Innovating for tomorrow

| December 1, 2016

Hauni stresses digitization, flexibility and efficiency at its in-house exhibition.

By Stefanie Rossel

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The intelligent factory and digital transformation were the main themes at Hauni Maschinenbau’s open house, staged in November on the occasion of the company’s 70th anniversary.

Under the motto “Innovative technologies. Smart services. Focused on your success!” the company had set up 54 information stations throughout its production halls. In a relaxing atmosphere, more than 500 visitors learned about topics pertaining to the future of tobacco engineering.

Hauni presented a range of new service concepts. For example, customers can now outsource their supply chain management to the company, allowing them to reduce their cost by up to 50 percent, according to Hauni.

The machinery manufacturer also offers performance analysis, evaluating data and advising customers about potential improvements in their production processes. Hauni’s service portfolio includes several other features, such as product cycle management or a remote service for troubleshooting.

Characterized by a high degree of interconnectivity, the hardware on display in Hamburg, Germany, catered to all sectors of the tobacco industry. It included specialized equipment for the production of shisha capsules, iQOS “HeatSticks” and snus.

Particular emphasis was placed on process optimization. The Protos M5e cigarette maker offers more than 95 percent efficiency—greater even than that of the company’s acclaimed M5, according to Hauni.

The firm also presented various entry-level solutions, including a complete standardized primary, as well as a cigarette maker, Protos M4. Capable of producing 10,000 cigarettes per minute, the Protos M4 is a good fit for Hauni’s new entry-level filter maker, KDF 2 NEO.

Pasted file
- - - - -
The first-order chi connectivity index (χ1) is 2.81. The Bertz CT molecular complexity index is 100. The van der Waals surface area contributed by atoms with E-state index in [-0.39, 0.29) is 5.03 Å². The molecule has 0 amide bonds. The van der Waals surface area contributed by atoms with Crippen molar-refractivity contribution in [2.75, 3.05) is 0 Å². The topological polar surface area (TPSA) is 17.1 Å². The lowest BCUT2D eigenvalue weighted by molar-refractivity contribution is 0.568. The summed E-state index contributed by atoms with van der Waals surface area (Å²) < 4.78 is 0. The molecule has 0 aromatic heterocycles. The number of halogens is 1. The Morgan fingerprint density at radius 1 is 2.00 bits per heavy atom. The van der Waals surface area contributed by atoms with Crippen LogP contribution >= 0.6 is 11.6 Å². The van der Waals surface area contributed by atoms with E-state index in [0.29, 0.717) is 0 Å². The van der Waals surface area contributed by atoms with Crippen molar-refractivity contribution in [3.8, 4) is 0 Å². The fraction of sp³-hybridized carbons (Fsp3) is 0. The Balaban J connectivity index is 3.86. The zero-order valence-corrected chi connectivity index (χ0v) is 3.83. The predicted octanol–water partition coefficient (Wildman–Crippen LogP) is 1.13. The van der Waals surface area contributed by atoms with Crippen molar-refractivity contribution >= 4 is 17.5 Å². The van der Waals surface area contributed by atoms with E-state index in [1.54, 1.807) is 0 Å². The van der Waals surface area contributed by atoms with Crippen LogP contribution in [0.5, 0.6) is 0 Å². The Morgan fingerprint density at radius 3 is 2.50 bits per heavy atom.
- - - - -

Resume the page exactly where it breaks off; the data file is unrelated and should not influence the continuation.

KDF 2 NEO was one in a series of new filter makers shown at the in-house exhibition. Another member of this group, KDF 2 ER-D, can produce hollow filters with shapes, such as letters, at the tip. The KDF6 MF LEAD multi-filter maker, meanwhile, enables operators to perform the world’s fastest brand change, according to Hauni.

During the event, Hauni also presented its new premium filter maker, KDF6 LEAD—not to be confused with the KDF6 MF LEAD described above. With the addition of Hauni’s Flexport modules, the KDF6 LEAD can produce a large variety of special filters, inclusive of thread or capsule insertion. A 3-D format change takes less than an hour, and other format changes can be performed even more quickly, Hauni says.

New instruments were presented by Hauni’s subsidiary Sodim, a lab-testing equipment manufacturer. Its Sodiscan MWS is an off-line detector for the right capsule position in the filter and important for quality assurance. Sodilab checks whether the grooves in ventilated filters are even and perfectly shaped. Sodim ASP allows for automatic testing of cigarettes, servicing cigarettes one by one. When checking cigarettes from a double-track maker, the channel rod detection module can detect, with the help of laser technology, from which track the cigarette has been picked.

Hauni has also been exploring the possibilities of “additive manufacturing,” the manufacture of machinery parts by a 3-D printer. This new technology enables shorter delivery time of components; it also helps Hauni to improve the function of parts. Some 3-D printer-produced parts have already been built into Hauni machinery.

At one of the information stations, visitors could dive into the world of virtual reality and “handle” a machine that exists only in a computer program. Together with another German company, Hauni developed an augmented-reality program to help explain its products. In the future, the system may also support operators.

Right now, they may already benefit from Hauni’s key support tools, which are connected through the company’s data processing and analysis system, AREO. Through an app, they provide operators with data of the entire plant, circuit diagrams, reference books and potential solutions to machinery malfunctions. In six to 12 months’ time, Hauni will introduce solutions for various machinery access levels by radio-frequency identification.

 

 

 

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